Governor apologizes for fee hikes at LBJ; tells voters to elect new legislators
Gov. Togiola Tulafono used his weekend radio program to offer a public apology to the community over the new facility rate hikes at LBJ Medical Center due to take affect May 21, while also suggesting that voters change their lawmakers in the Fono, and elect ones that will vote on measures beneficial to the territory, such as bills to provide funding to LBJ.
The governor ended up talking about the LBJ proposed fee hikes after the issue was raised by a caller, who voiced her sadness that the hospital is again taking this action. The governor told her that LBJ has no other choice.
After apologizing to the public about the upcoming fee hikes, the governor explained that the original fee hike earlier this year by the hospital was later reversed to allow his office and the Fono to work on additional financial aid legislation for the hospital with an increase in certain excise tax and business licenses fees — which would be paid by everyone in the territory.
Togiola maintains that this would have been the best way to have everyone pay their fair share of funding for LBJ instead of individually paying high hospital fees, which will be a real burden for the community seeking medical assistance.
Togiola says LBJ is not a private medical center — it’s a government-owned public facility and despite any other arguments about funding, in the end it’s the government that will need to provide funds for the hospital — and those funds come from government revenue.
If there is no new revenue to assist the government with this service, he said, then ASG will reach out to the public, through increased taxes and fees that will go directly to help the hospital, he said, noting it is spreading the burden throughout the community, with no one individual burdened with paying the needed services.
However, according to the governor, the problem the administration encountered is that local companies were opposed to the taxes and other business fee hikes as a funding source for the financial aid packages and businesses claimed that it would increase their cost of goods, and also be a burden to the community.
Togiola says this is always the argument from the private sector, because they want more sales with higher profits. He also said that the proposed taxes and business fees to help the hospital is something that the private sector is not paying at all, because it ends up being paid by consumers who are purchasing goods from these complaining businesses.
He also said that individuals cannot afford off-island medical care and its the reason the Fono was asked to approve the $10 million measure, as well as use this money for Medicaid matching funds, which means LBJ could get more Medicaid funds that would mean new money for LBJ to fund other medical services for the community.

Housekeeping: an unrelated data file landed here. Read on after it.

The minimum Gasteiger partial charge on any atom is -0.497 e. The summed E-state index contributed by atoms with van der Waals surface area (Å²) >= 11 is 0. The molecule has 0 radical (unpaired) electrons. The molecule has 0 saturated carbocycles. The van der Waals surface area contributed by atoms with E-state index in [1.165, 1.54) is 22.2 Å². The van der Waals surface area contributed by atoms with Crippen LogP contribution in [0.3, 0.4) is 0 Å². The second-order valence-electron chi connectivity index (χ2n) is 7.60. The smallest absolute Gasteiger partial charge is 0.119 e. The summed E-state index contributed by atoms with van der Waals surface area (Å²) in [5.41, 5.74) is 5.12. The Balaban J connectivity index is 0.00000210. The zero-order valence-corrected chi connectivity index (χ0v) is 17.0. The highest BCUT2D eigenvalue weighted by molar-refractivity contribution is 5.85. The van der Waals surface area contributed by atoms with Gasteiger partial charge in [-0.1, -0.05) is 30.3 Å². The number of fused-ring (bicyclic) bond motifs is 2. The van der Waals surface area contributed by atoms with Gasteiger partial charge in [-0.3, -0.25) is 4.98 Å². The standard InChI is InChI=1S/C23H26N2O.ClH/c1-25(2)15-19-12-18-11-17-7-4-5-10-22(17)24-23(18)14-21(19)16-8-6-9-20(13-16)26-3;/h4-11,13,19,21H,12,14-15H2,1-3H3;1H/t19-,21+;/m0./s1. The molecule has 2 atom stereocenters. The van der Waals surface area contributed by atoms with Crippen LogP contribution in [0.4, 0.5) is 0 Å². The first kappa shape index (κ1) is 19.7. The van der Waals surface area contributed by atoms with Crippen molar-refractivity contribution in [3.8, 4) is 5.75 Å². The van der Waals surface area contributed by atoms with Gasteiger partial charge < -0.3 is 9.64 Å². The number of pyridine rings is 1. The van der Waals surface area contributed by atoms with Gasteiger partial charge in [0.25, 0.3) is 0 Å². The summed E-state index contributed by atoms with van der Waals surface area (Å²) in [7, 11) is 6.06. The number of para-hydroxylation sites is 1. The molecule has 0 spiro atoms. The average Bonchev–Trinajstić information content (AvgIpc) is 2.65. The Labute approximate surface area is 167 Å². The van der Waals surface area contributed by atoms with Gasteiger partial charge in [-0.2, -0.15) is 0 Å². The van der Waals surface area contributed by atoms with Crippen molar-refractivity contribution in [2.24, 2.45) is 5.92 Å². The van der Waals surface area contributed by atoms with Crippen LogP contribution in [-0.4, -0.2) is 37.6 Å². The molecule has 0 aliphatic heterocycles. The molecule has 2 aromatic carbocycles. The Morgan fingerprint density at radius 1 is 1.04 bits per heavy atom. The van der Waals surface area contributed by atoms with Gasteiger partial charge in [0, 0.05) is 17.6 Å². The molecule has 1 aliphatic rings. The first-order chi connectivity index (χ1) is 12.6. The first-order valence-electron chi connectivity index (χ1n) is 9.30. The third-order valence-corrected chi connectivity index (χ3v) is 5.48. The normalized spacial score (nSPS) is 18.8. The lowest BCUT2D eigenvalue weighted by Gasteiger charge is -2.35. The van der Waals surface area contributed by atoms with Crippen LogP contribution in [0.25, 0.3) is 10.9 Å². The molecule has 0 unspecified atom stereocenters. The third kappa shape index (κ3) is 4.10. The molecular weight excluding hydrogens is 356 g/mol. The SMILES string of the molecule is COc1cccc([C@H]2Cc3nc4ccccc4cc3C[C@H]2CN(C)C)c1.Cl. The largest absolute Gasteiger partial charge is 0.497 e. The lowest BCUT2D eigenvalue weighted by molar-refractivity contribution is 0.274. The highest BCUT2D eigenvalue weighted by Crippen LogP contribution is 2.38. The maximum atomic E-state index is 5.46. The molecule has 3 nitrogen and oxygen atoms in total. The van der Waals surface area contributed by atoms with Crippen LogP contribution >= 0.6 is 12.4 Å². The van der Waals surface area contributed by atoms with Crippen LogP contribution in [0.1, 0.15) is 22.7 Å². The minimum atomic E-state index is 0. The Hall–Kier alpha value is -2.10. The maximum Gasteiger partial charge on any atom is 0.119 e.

But Togiola said he was saddened that the Senate didn’t approve the bill, although he quickly pointed out that there were four Senators who supported the bill, while nine voted against it.
(The governor didn’t mention that the Senate had also rejected another administration bill seeking an $8 million loan from the ASG Employees Retirement Fund for LBJ operations. The $8 million loan and the $10 million for the referral program were to be funded from identical sources — the hike in excise taxes and business license fees; $2,000 corporate franchise tax and a new 4% wage tax).
The House amended its version of the $10 million legislation, so it would have collected about $2 million a year; and the governor said that he would have supported this change to the bill if it had been approved by the Senate.
Togiola said he hopes that the public knows the names of those senators who voted against the bill so that the public does not blame the four senators who showed their love and care for the public by voting to support the bill.
He said it was very important to have sufficient funding for the referral program and pointed out that the latest report from LBJ states that more than 50 patients needed to travel off-island for medical care.
The governor said the hospital board has agreed with the administration's request to keep the rates down compared to the ones implemented in February and later rescinded, and at least one of the revenue bills was passed to help LBJ.
Togiola hopes for something good to come out of the Fono for the hospital when lawmakers convene in July for their fourth and final session. He called on the community to talk to their senators and faipule for support on these important matters.
The governor says there are senators and faipule who continue to object to good legislation that benefit the public and suggested that the the public can have them replaced in the Fono and bring in lawmakers — both the senators and faipule — who want to do good things for the community — and not those who are always just objecting to things from the government.
Togiola said that although he is providing comments and reactions, it is the public who has the final say on their lawmakers.
This is an election year and all members of the House are up for re-election. Senators’ four-year terms also end this year and they are selected to the Senate through their respective county councils.